Wired: ‘If you care about cities, Apple’s new campus sucks’

“Nobody’s going to move into Steve Jobs’ old building.” —Louise Mozingo, author of Pastoral Capitalism: A History of Suburban Corporate Landscapes. 

From Wired deputy editor Adam Rogers:

You can’t understand a building without looking at what’s around it—its site, as the architects say. From that angle, Apple’s new HQ is a retrograde, literally inward-looking building with contempt for the city where it lives and cities in general. People rightly credit Apple for defining the look and feel of the future; its computers and phones seem like science fiction. But by building a mega-headquarters straight out of the middle of the last century, Apple has exacerbated the already serious problems endemic to 21st-century suburbs like Cupertino—transportation, housing, and economics. Apple Park is an anachronism wrapped in glass, tucked into a neighborhood…

If Apple ever goes out of business, what would happen to the building? The same thing that happened to Union Carbide’s. That’s why nobody builds these things anymore. Successful buildings engage with their surroundings—and to be clear, Apple isn’t in some suburban arcadia. It’s in a real live city, across the street from houses and retail, near two freeway onramps.

Except the Ring is mostly hidden behind artificial berms, like Space Mountain at Disneyland. “They’re all these white elephants. Nobody knows what the hell to do with them. They’re iconic, high-end buildings, and who cares?” Mozingo says. “You have a $5 billion office building, incredibly idiosyncratic, impossible to purpose for somebody else. Nobody’s going to move into Steve Jobs’ old building.”

More where that came from.


  1. Gianfranco Pedron said:

    Yes, things would have been sooooo much better if Apple had just remained a start up in somebody’s garage.

    Why bother building sandcastles when we all know they will eventually be turned back into sand? Why bother doing anything?

    @Adam Rogers – Why even bother crafting your article with such care and precision, only to throw it onto a crowded and saturated web of opinion pieces and critiques clogging the “information superhighway” that doesn’t really need one more honking horn vying for attention?

    June 14, 2017
  2. Fred Stein said:

    Taking Rogers own words, “straight out of the middle of the last century, Apple has exacerbated the already serious problems endemic to 21st-century suburbs like Cupertino—transportation, housing, and economics.”
    Rogers thinking is last century. Apple, in Tim Cook’s own words, is addressing the transportation issue with 21st century technology*. In another recent interview, Tim talked about all the jobs they are creating in their ecosystem as in 16 M App developers to cite one example.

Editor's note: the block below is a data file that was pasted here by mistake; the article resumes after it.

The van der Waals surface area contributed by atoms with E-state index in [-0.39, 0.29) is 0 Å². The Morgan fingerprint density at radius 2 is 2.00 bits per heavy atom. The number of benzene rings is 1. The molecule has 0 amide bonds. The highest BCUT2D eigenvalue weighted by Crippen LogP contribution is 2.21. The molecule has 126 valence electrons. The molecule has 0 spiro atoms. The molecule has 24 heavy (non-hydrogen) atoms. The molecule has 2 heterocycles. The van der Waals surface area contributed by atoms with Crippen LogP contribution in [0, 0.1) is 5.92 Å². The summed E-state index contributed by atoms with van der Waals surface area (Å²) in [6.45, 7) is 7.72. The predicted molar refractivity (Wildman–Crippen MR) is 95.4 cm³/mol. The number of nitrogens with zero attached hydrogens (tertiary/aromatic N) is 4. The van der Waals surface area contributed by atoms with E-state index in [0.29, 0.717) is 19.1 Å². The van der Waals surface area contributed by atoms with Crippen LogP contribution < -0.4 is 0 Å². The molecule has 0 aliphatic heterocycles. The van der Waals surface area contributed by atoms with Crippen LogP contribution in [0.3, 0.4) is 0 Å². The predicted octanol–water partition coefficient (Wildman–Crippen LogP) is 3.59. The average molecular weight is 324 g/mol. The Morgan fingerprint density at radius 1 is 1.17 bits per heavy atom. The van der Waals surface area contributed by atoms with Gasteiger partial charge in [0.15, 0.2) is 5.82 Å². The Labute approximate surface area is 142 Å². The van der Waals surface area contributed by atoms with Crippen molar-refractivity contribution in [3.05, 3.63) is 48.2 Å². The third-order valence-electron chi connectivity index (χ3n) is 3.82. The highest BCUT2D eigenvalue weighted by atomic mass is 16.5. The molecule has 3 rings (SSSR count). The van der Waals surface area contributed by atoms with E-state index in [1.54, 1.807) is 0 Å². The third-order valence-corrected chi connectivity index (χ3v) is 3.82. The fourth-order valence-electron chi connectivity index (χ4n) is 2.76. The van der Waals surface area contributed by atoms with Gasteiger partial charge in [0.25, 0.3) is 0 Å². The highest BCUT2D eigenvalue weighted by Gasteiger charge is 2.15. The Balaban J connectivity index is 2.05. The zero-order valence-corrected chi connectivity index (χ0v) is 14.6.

*20th century transportation was mass transit which worked great in cities (and abysmally in suburbs); And personally owned and operated cars which gave individuals unprecedented freedom at a very high environmental cost.
    What would Rogers suggest? Continue the random sprawl, where a faction of Apple employees are in HQ and the rest are scattered? Not good for cohesiveness. Build a phallic tower in the middle of Cupertino? Build a phallic tower in San Francisco and force Apple employees to increase their commute by an hour? Sell off parts of the company destroying its core premise of seamless integrated solutions?

    June 14, 2017
  3. Ken Cheng said:

    Urbanists like density, while corporate HQ’s like Apple’s tend to simulate suburban parkland. I think it’s fine, as urban areas, which are heat sinks, need parkland areas, to cool off, offer habitats for birds, etc. Can’t please everyone.

    June 14, 2017
  4. Richard Wanderman said:

    When the Getty Center (in Los Angeles) was being built I was watching from afar and it sounded hideous. However, having been there over 50 times over many years, I can say with certainty that it’s a masterpiece and is a huge attraction, not just for people wanting to see art on display there, but for people wanting to experience Richard Meier’s architecture.

    It’s too soon to tell what Apple park will be like but I can say that the Getty Center is a masterpiece and I never could have imagined it beforehand.

    June 14, 2017
  5. Darren Grayson said:

    PED, there are people everywhere who will hate everything Apple does, simply because it’s Apple. Why link to it?

    June 14, 2017
    • What’s the point of filtering out the criticism? I thought Mozingo’s analysis was interesting on several levels.

      June 15, 2017
  6. John Kirk said:

    The building hasn’t even opened yet and one of the author’s major gripes is that it’s going to be difficult to repurpose when Apple goes out of business.

    When you’re complaining about something as absurd as that, it’s because you’re working really, really hard to find something to complain about.

    June 14, 2017
  7. Gianfranco Pedron said:

    Repurposing Apple park might be simpler than one thinks.

    The site is self sustaining so, whatever causes the demise of Apple, I’m quite sure thousands of survivors of that apocalyptic event will gladly pay a premium to find shelter within.

    Protected by hills, limited access, with pastures, orchards and high speed internet, the spot should be idyllic … unless, of course, it’s a dirty apocalypse with dust and stuff hanging in the air for centuries. Repurposing, under that eventuality, becomes a moot point anyway.

    Think different.

    June 14, 2017

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